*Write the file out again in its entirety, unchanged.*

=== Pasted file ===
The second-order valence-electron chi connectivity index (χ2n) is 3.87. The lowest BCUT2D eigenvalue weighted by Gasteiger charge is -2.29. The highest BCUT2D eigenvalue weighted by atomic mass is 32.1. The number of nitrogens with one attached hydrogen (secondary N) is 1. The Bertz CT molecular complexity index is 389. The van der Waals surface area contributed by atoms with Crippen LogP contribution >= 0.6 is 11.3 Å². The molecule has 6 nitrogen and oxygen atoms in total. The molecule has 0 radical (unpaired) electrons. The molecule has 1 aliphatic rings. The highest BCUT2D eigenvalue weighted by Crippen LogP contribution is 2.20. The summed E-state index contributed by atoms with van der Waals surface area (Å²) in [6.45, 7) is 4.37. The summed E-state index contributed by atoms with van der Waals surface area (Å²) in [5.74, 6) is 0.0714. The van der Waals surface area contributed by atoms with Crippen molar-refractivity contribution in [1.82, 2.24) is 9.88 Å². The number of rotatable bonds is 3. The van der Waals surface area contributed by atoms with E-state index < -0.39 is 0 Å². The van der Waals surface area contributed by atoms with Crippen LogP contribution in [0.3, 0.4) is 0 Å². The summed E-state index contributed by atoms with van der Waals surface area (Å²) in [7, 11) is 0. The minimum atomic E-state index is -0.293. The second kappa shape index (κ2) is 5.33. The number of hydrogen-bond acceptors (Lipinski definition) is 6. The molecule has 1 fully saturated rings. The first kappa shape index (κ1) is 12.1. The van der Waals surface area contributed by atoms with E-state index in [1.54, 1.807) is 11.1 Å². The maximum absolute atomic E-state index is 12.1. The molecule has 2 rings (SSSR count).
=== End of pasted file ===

The second-order valence-electron chi connectivity index (χ2n) is 3.87. The lowest BCUT2D eigenvalue weighted by Gasteiger charge is -2.29. The highest BCUT2D eigenvalue weighted by atomic mass is 32.1. The number of nitrogens with one attached hydrogen (secondary N) is 1. The Bertz CT molecular complexity index is 389. The van der Waals surface area contributed by atoms with Crippen LogP contribution >= 0.6 is 11.3 Å². The molecule has 6 nitrogen and oxygen atoms in total. The molecule has 0 radical (unpaired) electrons. The molecule has 1 aliphatic rings. The highest BCUT2D eigenvalue weighted by Crippen LogP contribution is 2.20. The summed E-state index contributed by atoms with van der Waals surface area (Å²) in [6.45, 7) is 4.37. The summed E-state index contributed by atoms with van der Waals surface area (Å²) in [5.74, 6) is 0.0714. The van der Waals surface area contributed by atoms with Crippen molar-refractivity contribution in [1.82, 2.24) is 9.88 Å². The number of rotatable bonds is 3. The van der Waals surface area contributed by atoms with E-state index < -0.39 is 0 Å². The van der Waals surface area contributed by atoms with Crippen LogP contribution in [0.3, 0.4) is 0 Å². The summed E-state index contributed by atoms with van der Waals surface area (Å²) in [7, 11) is 0. The minimum atomic E-state index is -0.293. The second kappa shape index (κ2) is 5.33. The number of hydrogen-bond acceptors (Lipinski definition) is 6. The molecule has 1 fully saturated rings. The first kappa shape index (κ1) is 12.1. The van der Waals surface area contributed by atoms with E-state index in [1.54, 1.807) is 11.1 Å². The maximum absolute atomic E-state index is 12.1. The molecule has 2 rings (SSSR count).